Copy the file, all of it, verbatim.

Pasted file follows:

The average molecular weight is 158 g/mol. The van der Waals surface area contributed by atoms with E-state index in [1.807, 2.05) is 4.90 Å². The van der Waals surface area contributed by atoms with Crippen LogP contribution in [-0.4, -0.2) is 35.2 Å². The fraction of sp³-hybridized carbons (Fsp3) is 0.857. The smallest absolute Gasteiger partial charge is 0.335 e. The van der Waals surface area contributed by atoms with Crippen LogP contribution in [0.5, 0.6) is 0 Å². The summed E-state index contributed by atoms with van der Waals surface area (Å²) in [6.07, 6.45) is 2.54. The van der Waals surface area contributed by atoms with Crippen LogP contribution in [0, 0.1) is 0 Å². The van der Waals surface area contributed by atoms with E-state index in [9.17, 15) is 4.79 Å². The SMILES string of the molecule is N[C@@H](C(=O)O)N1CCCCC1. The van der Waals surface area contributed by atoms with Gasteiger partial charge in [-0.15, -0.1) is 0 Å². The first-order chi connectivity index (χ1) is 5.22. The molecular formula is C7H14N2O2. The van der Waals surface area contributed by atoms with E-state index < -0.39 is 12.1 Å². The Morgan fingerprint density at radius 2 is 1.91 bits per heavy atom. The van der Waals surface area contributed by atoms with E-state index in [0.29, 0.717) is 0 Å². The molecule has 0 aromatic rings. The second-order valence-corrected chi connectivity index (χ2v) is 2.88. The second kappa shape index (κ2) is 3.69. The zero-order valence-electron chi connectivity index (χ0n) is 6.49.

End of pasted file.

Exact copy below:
The average molecular weight is 158 g/mol. The van der Waals surface area contributed by atoms with E-state index in [1.807, 2.05) is 4.90 Å². The van der Waals surface area contributed by atoms with Crippen LogP contribution in [-0.4, -0.2) is 35.2 Å². The fraction of sp³-hybridized carbons (Fsp3) is 0.857. The smallest absolute Gasteiger partial charge is 0.335 e. The van der Waals surface area contributed by atoms with Crippen LogP contribution in [0.5, 0.6) is 0 Å². The summed E-state index contributed by atoms with van der Waals surface area (Å²) in [6.07, 6.45) is 2.54. The van der Waals surface area contributed by atoms with Crippen LogP contribution in [0, 0.1) is 0 Å². The van der Waals surface area contributed by atoms with E-state index in [9.17, 15) is 4.79 Å². The SMILES string of the molecule is N[C@@H](C(=O)O)N1CCCCC1. The van der Waals surface area contributed by atoms with Gasteiger partial charge in [-0.15, -0.1) is 0 Å². The first-order chi connectivity index (χ1) is 5.22. The molecular formula is C7H14N2O2. The van der Waals surface area contributed by atoms with E-state index < -0.39 is 12.1 Å². The Morgan fingerprint density at radius 2 is 1.91 bits per heavy atom. The van der Waals surface area contributed by atoms with E-state index in [0.29, 0.717) is 0 Å². The molecule has 0 aromatic rings. The second-order valence-corrected chi connectivity index (χ2v) is 2.88. The second kappa shape index (κ2) is 3.69. The zero-order valence-electron chi connectivity index (χ0n) is 6.49.